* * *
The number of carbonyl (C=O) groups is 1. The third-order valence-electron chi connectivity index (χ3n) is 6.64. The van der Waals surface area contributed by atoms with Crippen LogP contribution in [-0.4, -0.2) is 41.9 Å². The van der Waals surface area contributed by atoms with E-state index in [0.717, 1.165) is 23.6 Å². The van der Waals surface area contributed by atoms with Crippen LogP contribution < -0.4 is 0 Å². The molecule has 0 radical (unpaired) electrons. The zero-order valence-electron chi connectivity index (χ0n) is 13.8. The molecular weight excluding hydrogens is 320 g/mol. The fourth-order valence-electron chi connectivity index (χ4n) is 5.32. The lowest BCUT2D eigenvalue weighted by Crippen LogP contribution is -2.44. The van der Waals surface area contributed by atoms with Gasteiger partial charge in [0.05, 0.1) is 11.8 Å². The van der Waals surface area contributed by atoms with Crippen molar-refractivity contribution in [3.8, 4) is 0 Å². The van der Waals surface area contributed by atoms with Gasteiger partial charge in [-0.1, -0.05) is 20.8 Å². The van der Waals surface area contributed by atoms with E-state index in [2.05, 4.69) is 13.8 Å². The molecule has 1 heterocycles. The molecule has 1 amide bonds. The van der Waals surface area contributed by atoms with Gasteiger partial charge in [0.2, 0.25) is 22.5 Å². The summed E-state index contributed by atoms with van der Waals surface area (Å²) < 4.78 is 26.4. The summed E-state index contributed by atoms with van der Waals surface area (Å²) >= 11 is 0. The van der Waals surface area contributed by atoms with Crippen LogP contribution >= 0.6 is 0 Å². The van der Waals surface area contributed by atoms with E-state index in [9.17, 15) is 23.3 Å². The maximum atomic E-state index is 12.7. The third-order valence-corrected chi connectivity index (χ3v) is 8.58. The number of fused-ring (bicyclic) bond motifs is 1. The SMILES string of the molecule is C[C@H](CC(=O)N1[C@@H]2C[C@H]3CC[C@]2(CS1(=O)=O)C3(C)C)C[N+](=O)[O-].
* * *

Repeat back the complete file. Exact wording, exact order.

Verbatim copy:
The number of carbonyl (C=O) groups is 1. The third-order valence-electron chi connectivity index (χ3n) is 6.64. The van der Waals surface area contributed by atoms with Crippen LogP contribution in [-0.4, -0.2) is 41.9 Å². The van der Waals surface area contributed by atoms with E-state index in [0.717, 1.165) is 23.6 Å². The van der Waals surface area contributed by atoms with Crippen LogP contribution < -0.4 is 0 Å². The molecule has 0 radical (unpaired) electrons. The zero-order valence-electron chi connectivity index (χ0n) is 13.8. The molecular weight excluding hydrogens is 320 g/mol. The fourth-order valence-electron chi connectivity index (χ4n) is 5.32. The lowest BCUT2D eigenvalue weighted by Crippen LogP contribution is -2.44. The van der Waals surface area contributed by atoms with Gasteiger partial charge in [0.05, 0.1) is 11.8 Å². The van der Waals surface area contributed by atoms with Crippen molar-refractivity contribution in [3.8, 4) is 0 Å². The van der Waals surface area contributed by atoms with Gasteiger partial charge in [-0.1, -0.05) is 20.8 Å². The van der Waals surface area contributed by atoms with E-state index in [2.05, 4.69) is 13.8 Å². The molecule has 1 heterocycles. The molecule has 1 amide bonds. The van der Waals surface area contributed by atoms with Gasteiger partial charge in [0.2, 0.25) is 22.5 Å². The summed E-state index contributed by atoms with van der Waals surface area (Å²) < 4.78 is 26.4. The summed E-state index contributed by atoms with van der Waals surface area (Å²) >= 11 is 0. The van der Waals surface area contributed by atoms with Crippen LogP contribution >= 0.6 is 0 Å². The van der Waals surface area contributed by atoms with E-state index in [9.17, 15) is 23.3 Å². The maximum atomic E-state index is 12.7. The third-order valence-corrected chi connectivity index (χ3v) is 8.58. The number of fused-ring (bicyclic) bond motifs is 1. The SMILES string of the molecule is C[C@H](CC(=O)N1[C@@H]2C[C@H]3CC[C@]2(CS1(=O)=O)C3(C)C)C[N+](=O)[O-].